Summertime has some activities that are just staples: Air shows, concerts, fireworks, state fairs, Nascar races, etc. The crowds, and the decibel levels, are getting larger as more of these events are getting back to normal.
And that can be a problem. Because let’s be honest: this isn’t the first loud concert that’s left you with ringing ears. This ringing, known as tinnitus, can be an indication that you’ve sustained hearing damage. And as you continue to expose your ears to these loud sounds, you continue to do further irreversible damage to your hearing.
But it’s ok. If you use effective ear protection, all of this summer fun can be safely enjoyed.
How to know your hearing is suffering
So how much attention should you be putting on your ears when you’re at that air show or concert?
Because you’ll be pretty distracted, understandably.
You should watch for the following symptoms if you want to avoid serious injury:
- Dizziness: Your inner ear is generally responsible for your ability to keep yourself balanced. Dizziness is another indication that damage has occurred, particularly if it’s accompanied by a change in volume. So if you’re at one of these noisy events and you feel dizzy you may have injured your ears.
- Headache: If you have a headache, something is probably not right. This is definitely true when you’re attempting to gauge damage to your hearing, too. Too many decibels can lead to a pounding headache. If you find yourself in this scenario, seek a quieter setting.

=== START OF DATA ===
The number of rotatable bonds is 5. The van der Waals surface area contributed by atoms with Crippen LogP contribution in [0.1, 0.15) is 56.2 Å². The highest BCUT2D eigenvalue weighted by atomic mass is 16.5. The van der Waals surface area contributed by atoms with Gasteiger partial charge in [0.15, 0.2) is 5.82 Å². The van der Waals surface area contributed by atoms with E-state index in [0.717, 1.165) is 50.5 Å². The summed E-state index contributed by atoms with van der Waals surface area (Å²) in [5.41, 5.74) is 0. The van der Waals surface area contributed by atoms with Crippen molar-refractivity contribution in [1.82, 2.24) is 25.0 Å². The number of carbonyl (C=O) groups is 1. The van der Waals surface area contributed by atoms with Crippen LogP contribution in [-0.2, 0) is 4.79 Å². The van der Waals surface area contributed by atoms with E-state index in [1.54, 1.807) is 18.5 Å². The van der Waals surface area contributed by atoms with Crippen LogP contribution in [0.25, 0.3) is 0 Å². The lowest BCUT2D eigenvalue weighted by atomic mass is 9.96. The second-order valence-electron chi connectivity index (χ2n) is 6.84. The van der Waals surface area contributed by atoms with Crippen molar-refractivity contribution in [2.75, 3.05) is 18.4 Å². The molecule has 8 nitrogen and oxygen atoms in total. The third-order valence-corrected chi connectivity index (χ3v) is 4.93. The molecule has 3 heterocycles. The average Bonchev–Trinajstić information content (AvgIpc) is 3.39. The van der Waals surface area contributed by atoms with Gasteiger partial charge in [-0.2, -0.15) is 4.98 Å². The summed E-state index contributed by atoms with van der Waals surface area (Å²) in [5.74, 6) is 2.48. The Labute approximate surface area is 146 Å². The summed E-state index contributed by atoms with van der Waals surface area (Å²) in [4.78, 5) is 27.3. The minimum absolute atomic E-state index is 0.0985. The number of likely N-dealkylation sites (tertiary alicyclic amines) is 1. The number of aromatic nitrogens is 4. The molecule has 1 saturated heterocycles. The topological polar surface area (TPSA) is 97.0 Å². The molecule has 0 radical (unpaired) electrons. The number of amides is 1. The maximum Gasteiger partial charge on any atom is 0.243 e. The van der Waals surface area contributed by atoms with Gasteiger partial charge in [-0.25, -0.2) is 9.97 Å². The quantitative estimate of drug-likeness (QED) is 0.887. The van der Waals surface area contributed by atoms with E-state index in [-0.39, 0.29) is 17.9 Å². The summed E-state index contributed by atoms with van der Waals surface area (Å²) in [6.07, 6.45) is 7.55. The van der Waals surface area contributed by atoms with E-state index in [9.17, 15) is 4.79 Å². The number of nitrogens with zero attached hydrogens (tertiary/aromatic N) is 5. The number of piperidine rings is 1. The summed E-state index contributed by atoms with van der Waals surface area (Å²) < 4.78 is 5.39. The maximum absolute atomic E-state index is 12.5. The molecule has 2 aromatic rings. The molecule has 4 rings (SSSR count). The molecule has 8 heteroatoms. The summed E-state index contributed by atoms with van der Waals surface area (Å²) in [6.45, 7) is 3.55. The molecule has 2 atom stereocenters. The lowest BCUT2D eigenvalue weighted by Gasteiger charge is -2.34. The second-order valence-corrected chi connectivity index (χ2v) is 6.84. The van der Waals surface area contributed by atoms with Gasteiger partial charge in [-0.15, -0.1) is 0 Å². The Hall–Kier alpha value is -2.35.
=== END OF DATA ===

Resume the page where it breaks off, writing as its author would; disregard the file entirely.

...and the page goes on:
- Tinnitus: This is a ringing or buzzing in your ears. It’s an indication that damage is taking place. Tinnitus is fairly common, but that doesn’t mean you should dismiss it.
This list is not exhaustive, of course. There are tiny hairs inside of your ears which are responsible for picking up vibrations in the air and excessively loud sounds can harm these hairs. And once an injury to these delicate hairs occurs, they will never heal. That’s how fragile and specialized they are.
And the phrase “ow, my tiny ear hairs hurt” isn’t something you ever hear anyone say. So looking out for secondary signs will be the only way you can detect if you’re developing hearing loss.
It’s also possible for damage to occur with no symptoms at all. Any exposure to loud sound will result in damage. And the damage will get worse the longer the exposure continues.
When you do detect symptoms, what should I do?
You’re getting your best groove on (and everybody is loving it), but then, you begin to feel dizzy and your ears start ringing. How loud is too loud and what should you do? And are you in the danger zone? (How loud is 100 decibels, anyhow?)
Well, you have several solutions, and they vary in terms of how helpful they’ll be:
- You can go someplace quieter: If you actually want to safeguard your ears, this is honestly your best option. But it will also finish your fun. It would be understandable if you’d rather stay and enjoy the concert utilizing a different way to safeguard your hearing. But you should still think about getting out if your symptoms become significant.